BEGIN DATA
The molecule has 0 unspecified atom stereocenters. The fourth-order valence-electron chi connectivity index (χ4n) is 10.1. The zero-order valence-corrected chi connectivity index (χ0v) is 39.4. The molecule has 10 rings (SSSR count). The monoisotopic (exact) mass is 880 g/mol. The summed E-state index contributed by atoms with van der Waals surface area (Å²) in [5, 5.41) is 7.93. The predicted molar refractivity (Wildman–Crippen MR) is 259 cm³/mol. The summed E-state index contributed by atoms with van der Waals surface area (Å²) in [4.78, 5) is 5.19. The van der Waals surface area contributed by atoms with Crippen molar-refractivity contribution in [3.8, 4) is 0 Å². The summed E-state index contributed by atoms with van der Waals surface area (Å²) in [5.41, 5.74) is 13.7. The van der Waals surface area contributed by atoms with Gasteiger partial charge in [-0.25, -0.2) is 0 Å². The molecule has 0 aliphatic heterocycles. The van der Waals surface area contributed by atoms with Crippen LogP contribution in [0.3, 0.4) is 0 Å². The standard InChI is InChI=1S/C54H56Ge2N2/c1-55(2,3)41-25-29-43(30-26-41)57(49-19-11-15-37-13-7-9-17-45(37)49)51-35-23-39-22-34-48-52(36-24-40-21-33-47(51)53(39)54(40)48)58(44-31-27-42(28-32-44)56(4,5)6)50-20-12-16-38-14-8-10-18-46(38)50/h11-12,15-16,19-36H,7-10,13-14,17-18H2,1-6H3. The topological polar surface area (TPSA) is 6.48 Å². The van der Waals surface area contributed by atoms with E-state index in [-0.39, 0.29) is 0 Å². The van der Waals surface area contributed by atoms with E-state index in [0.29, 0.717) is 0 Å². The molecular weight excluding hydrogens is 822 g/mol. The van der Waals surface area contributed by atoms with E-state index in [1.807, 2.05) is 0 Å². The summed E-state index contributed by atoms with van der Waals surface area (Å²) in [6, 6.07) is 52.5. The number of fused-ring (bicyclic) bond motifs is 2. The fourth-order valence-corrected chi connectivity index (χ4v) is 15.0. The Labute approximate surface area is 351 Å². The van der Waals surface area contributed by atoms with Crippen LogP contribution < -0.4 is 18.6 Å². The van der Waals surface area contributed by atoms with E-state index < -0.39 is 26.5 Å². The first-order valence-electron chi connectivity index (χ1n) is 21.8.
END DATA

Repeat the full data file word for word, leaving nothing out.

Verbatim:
The molecule has 0 unspecified atom stereocenters. The fourth-order valence-electron chi connectivity index (χ4n) is 10.1. The zero-order valence-corrected chi connectivity index (χ0v) is 39.4. The molecule has 10 rings (SSSR count). The monoisotopic (exact) mass is 880 g/mol. The summed E-state index contributed by atoms with van der Waals surface area (Å²) in [5, 5.41) is 7.93. The predicted molar refractivity (Wildman–Crippen MR) is 259 cm³/mol. The summed E-state index contributed by atoms with van der Waals surface area (Å²) in [4.78, 5) is 5.19. The van der Waals surface area contributed by atoms with Crippen molar-refractivity contribution in [3.8, 4) is 0 Å². The summed E-state index contributed by atoms with van der Waals surface area (Å²) in [5.41, 5.74) is 13.7. The van der Waals surface area contributed by atoms with Gasteiger partial charge in [-0.25, -0.2) is 0 Å². The molecule has 0 aliphatic heterocycles. The van der Waals surface area contributed by atoms with Crippen LogP contribution in [0.3, 0.4) is 0 Å². The standard InChI is InChI=1S/C54H56Ge2N2/c1-55(2,3)41-25-29-43(30-26-41)57(49-19-11-15-37-13-7-9-17-45(37)49)51-35-23-39-22-34-48-52(36-24-40-21-33-47(51)53(39)54(40)48)58(44-31-27-42(28-32-44)56(4,5)6)50-20-12-16-38-14-8-10-18-46(38)50/h11-12,15-16,19-36H,7-10,13-14,17-18H2,1-6H3. The topological polar surface area (TPSA) is 6.48 Å². The van der Waals surface area contributed by atoms with E-state index in [-0.39, 0.29) is 0 Å². The van der Waals surface area contributed by atoms with E-state index in [0.29, 0.717) is 0 Å². The molecular weight excluding hydrogens is 822 g/mol. The van der Waals surface area contributed by atoms with E-state index in [1.807, 2.05) is 0 Å². The summed E-state index contributed by atoms with van der Waals surface area (Å²) in [6, 6.07) is 52.5. The number of fused-ring (bicyclic) bond motifs is 2. The fourth-order valence-corrected chi connectivity index (χ4v) is 15.0. The Labute approximate surface area is 351 Å². The van der Waals surface area contributed by atoms with Crippen LogP contribution < -0.4 is 18.6 Å². The van der Waals surface area contributed by atoms with E-state index < -0.39 is 26.5 Å². The first-order valence-electron chi connectivity index (χ1n) is 21.8.